But exports nosedived during the Great Depression, only to rebound during and after World War II. As the demand for coal dropped and Midwestern farmers began shipping their grain down the Mississippi River and up through the Saint Lawrence Seaway, port commerce dried up, said Bob Libkind, spokesman for Conrail, which took over when Reading went bankrupt in the early 1970s.

The building cost $4 million to construct - $38 million today, adjusted for inflation - and had been rendered obsolete by the 1980s.

Conrail, which acquired the building and port terminal along the Delaware in 1976, is paying about $1 million to tear it down, Libkind said.

``It's a potential safety problem,'' he said. ``It's not being used, hasn't been used for 15 years or so. And kids go up there. We just want to get rid of this potential problem and avoid anyone's getting hurt. ''

Conrail tried to lure investors to convert the grain elevator to a coal facility in the early 1980s, but the effort failed. It has lain dormant ever since.

``We've been waiting for that to come down for years,'' said Joe Capecci, 72, who spends every morning sipping coffee with pals outside a corner luncheonette on Somerset Street several blocks away. ``What good was it? The only thing that [building]had up there was pigeons and rats. The kids used to go up there with bows and arrows. ''

George Farr, 31, was one of the mischievous pranksters who passed endless hours in the port's nooks, crannies, and 38 miles of serpentine railroad tracks.

``We used to get our worms off the railroad tracks underneath the boxcars and fish from the tall piers back there,'' said Farr, whose grandfather owned a lunch truck outside the grain elevator years ago.

``That whole place, when I was young, it was like a dare to go into it,'' he said, remembering the rats that ran about at night. ``They'd tell ghost stories about it. ''

Sophia Kurylo, 58, was shocked to see the wrecking ball while walking to a bakery for a fresh loaf of rye bread.

``I think it's sad,'' she said. ``In Europe, you see a lot of old buildings. Here, you don't see too many of them. They tear it down and put a McDonald's in there.''

``Sad? '' Farr shot back. ``Sad was the day they closed it down and everyone lost their jobs. It's good now to get it out of here. ''

Though the grain elevator has been an eyesore to some, it has been a liability to Conrail, which had sought for the last five years to demolish it, Libkind said. In 1995, Conrail agreed to pay a record $800,000 to settle claims that the freight railroad had violated federal asbestos regulations during an asbestos-removal project at the grain elevator between 1992 and 1993.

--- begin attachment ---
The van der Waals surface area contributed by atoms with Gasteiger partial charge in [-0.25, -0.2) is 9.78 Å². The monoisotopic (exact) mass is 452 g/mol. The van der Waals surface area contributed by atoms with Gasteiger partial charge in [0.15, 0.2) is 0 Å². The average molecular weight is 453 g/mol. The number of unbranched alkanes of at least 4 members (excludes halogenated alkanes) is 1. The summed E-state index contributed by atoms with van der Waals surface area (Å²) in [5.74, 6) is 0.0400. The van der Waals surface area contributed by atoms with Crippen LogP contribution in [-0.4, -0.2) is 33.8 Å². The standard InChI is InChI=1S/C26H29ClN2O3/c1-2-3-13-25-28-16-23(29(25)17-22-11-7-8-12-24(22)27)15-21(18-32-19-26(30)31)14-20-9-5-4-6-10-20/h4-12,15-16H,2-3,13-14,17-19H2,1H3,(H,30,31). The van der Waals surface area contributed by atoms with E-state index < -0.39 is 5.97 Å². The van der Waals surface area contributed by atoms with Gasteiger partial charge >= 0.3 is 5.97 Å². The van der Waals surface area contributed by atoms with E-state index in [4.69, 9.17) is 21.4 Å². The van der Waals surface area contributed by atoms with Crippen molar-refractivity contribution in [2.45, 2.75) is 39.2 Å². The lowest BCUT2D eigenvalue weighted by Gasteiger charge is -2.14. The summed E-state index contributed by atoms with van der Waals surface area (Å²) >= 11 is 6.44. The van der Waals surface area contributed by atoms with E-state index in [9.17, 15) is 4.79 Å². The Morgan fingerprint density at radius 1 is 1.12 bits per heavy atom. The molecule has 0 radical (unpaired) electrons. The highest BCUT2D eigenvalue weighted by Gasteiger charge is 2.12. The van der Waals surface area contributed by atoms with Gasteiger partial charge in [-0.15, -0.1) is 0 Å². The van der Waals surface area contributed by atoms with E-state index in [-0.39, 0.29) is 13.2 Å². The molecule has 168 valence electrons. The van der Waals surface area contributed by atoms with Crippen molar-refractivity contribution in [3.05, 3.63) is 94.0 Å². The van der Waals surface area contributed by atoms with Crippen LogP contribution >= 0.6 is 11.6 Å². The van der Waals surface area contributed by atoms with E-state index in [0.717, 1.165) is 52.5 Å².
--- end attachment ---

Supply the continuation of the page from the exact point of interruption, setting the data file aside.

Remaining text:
The future of that tract of land likely will remain uncertain until the acquisition of Conrail by the Norfolk-Southern and CSX Corps. has been completed. Its fate is anyone's guess.

``The nature of rail activity has dramatically changed, so I don’t think it’s going to become a major rail terminus,'' said Bill Hankowsky, head of the Philadelphia Industrial Development Corp. ``Can it become a viable property? I think the answer to that is yes. ''

Frank Weer, 68, a retired mechanical engineer who worked for Reading and Conrail, looks at the grain elevator the same way he admires the stacks of photos and paraphernalia he acquired when Reading went under: It's history.

``That building is the last monument of this very important international trading facility,'' said Weer, whose Overbrook home is a virtual museum of transportation artifacts.

``It's a hell of a change in a lifetime - or even less,'' he said of the city's aging waterfront. ``Today, except for Center City, it seems that everything is just falling apart. ''

To the few surviving grain-elevator workers in Port Richmond, such as Vince Newell, the building’s crumbling walls contain the memories of a lifetime. Newell, 72, found out about the demolition only a week ago. He immediately remembered the long hours and friendships forged while riding rail cars and ``working the pipes'' along the pier, operating the giant chutes that shot grain into ship holds.

``It brings back a lot of memories. A lot of fellows I worked with are passed on now,'' he said, rattling off names - Sweeney, Kelly, Kozlowski.

``All my bar buddies are gone,'' said Newell, who has lived with his son since his wife of 47 years died three years ago. ``I’ll have to go over and get a piece of that concrete and keep it as a souvenir.''